Cristina Jurado, our all-time favorite collaborator, brings us today an extremely interesting interview with concept artist Paul Gerrard. It was originally published in Spanish on the miNatura magazine and on Cristina's blog, Más ficción que ciencia, and I am deeply thankful to them for the permission to reproduce it here in English.
Paul Gerrard (http://www.gerrardart.com) is a concept artist, which means that much of his work –thousands of sketches, illustrations and outlines – will never be known by the public. Without them though, a lot of films and videogames could not capture the attention of studios and, ultimately, audiences.
Gerrard was born in Liverpool. In his twenties he decided to focus on his passion: the digital arts. He says that he did not have much of a choice: he could not afford to paint big canvases because that requires too much space. So he bought a computer, which became his main working tool. His career started in the 90s in the gaming industry, becoming Art Director for Unisoft UK. Filmmaker Jonathan Liebesman contacted him to pitch various projects, among those “Battle: Los Angeles”. The British designer has been working on movies since then, creating and shaping impossible creatures from other worlds. Right now he is developing a new version of “Hellraiser”, hoping that the project will came to life in the near future. Cristina Jurado has interviewed him to learn more about his work and the way he faces it.
Cristina Jurado: I have read somewhere that you are a self-taught artist. It is mind blowing to learn that you have not formal training. How did you manage to develop your craft?
Paul Gerrard: I would say I was taught by a great deal of artists. Through books I would study illustrations over any technical applications. Simply study with awe the works of Bob Eggletton, Melvyn Grant, Chris Foss, etc. That whole generation kept me entertained for a millennium. From them I learned to paint, from paint to digital was simply a natural progression over the years. Developing a person style and preference along the way. Something that I feel is lost when taught by a specific path and specific techniques as they do in many professional courses these days. At the end of the day technique and training is irrelevant without the imaginative spark. I would hire imagination over technique any day of the week.
Cristina Jurado: We used to talk about painters, illustrators and sculptors when thinking about visual arts. Now we talk about concept artists, art directors, visual designers or model maker artists. Specialization has come through advances in technology. What are the aesthetic implications of specialization in your work?
Paul Gerrard: I do not paint illustrations, I paint cognitive explorations. The images I present are a springboard for your own mind to explore a wealth of worlds. Through symbolism and sub-conscious imagery. The extraordinary amount of research that goes into the visual connotations of the mind via color, shape, and hidden texture would surprise many. In particularity I work with the psychology of preexisting images of myths buried deep in the subconscious. Taking that information from the viewer and presenting it in different ways. In terms of movie 'concept art' this process is somewhat limited depending on who is in control of the brief. I can however find many ways to work the process into most designs. In terms of the Hellraiser images, these are the most esoteric, psychologically driven designs I have ever produced in my life.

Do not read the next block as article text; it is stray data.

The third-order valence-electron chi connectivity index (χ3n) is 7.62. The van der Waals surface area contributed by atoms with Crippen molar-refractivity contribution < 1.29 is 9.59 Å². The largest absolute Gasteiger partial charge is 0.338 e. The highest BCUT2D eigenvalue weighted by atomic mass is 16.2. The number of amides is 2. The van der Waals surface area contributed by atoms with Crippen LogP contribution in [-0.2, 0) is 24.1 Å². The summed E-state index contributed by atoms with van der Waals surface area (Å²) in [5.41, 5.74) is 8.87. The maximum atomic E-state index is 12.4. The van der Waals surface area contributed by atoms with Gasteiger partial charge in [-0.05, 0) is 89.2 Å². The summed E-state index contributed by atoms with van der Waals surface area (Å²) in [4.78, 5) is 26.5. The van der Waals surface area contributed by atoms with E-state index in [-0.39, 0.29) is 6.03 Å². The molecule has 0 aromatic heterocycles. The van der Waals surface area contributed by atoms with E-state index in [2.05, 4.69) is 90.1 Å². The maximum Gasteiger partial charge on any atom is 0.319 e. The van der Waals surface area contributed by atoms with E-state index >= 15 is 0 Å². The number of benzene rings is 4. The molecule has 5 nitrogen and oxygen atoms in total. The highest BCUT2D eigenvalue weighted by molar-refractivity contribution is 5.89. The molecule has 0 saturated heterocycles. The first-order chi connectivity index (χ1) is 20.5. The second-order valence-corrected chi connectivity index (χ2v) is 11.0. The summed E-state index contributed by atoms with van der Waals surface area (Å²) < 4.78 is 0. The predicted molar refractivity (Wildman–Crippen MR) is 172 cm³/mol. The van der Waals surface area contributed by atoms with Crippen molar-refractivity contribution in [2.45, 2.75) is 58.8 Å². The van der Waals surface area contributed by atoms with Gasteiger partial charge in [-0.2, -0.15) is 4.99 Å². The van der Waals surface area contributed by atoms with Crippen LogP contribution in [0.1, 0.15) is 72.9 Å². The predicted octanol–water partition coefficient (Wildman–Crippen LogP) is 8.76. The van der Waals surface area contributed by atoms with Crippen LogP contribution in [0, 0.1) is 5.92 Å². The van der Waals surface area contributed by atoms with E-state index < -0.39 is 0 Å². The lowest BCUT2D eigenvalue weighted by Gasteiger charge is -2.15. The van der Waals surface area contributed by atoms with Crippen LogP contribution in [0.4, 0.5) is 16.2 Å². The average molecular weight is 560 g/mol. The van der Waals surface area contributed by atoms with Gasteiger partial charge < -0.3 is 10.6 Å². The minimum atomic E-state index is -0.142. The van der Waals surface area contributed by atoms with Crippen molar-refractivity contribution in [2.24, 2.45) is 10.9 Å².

Cristina Jurado: You have been working as a concept artist for more than 15 years. How has the industry changed over the years?
Paul Gerrard: The formulas of movies haven’t changed a great deal. The scope of imagery we can explore has. This is a direct result of CG. As an imaginer I can present 900-foot creatures, I can present worlds that are made from a billion interlocking animals. All of which can be made and made well. That has not always been the case and your scope was somewhat limited depending on budget. CG of course has its many flaws in particularly when moviemakers use it instead of real people and close-ups. I am still an old school fan of prosthetics but you must have a balance to make it work for your audience.
Cristina Jurado: In your own words, yours is fusion art. There is a continuous dialogue between organic and mechanical forms that interact with each other in your illustrations. You explore the plasticity of matter, something considered rigid by everybody, in an almost intimate way. What artists and works in visual arts, literature and philosophy have influenced you?
Paul Gerrard: Beksinski and Giger are probably the most obvious ones, they have managed to make the fusion of bone and machine beautiful and organic. In terms of personal influence, more so Beksinski. An artist I came to in later years. Brian Froud is another that blends elements of nature with mythology and symbolism in a unique way. Others include Francis Bacon, Wojciech Siudmak, Spider Lee. The sculptors of Henry Moore, Mark Powell, Kris Kuksi. In literature I enjoy Arthur Machen, HP Lovecraft, Pascal Barre, Andy Sharrat, Paul Griffiths.
Cristina Jurado: After you accept a new project, how do you approach it?
Paul Gerrard: I have a process. I research, I consume, I meditate. In that order. After which I clear my mind and let whatever has formed bleed through onto the paper.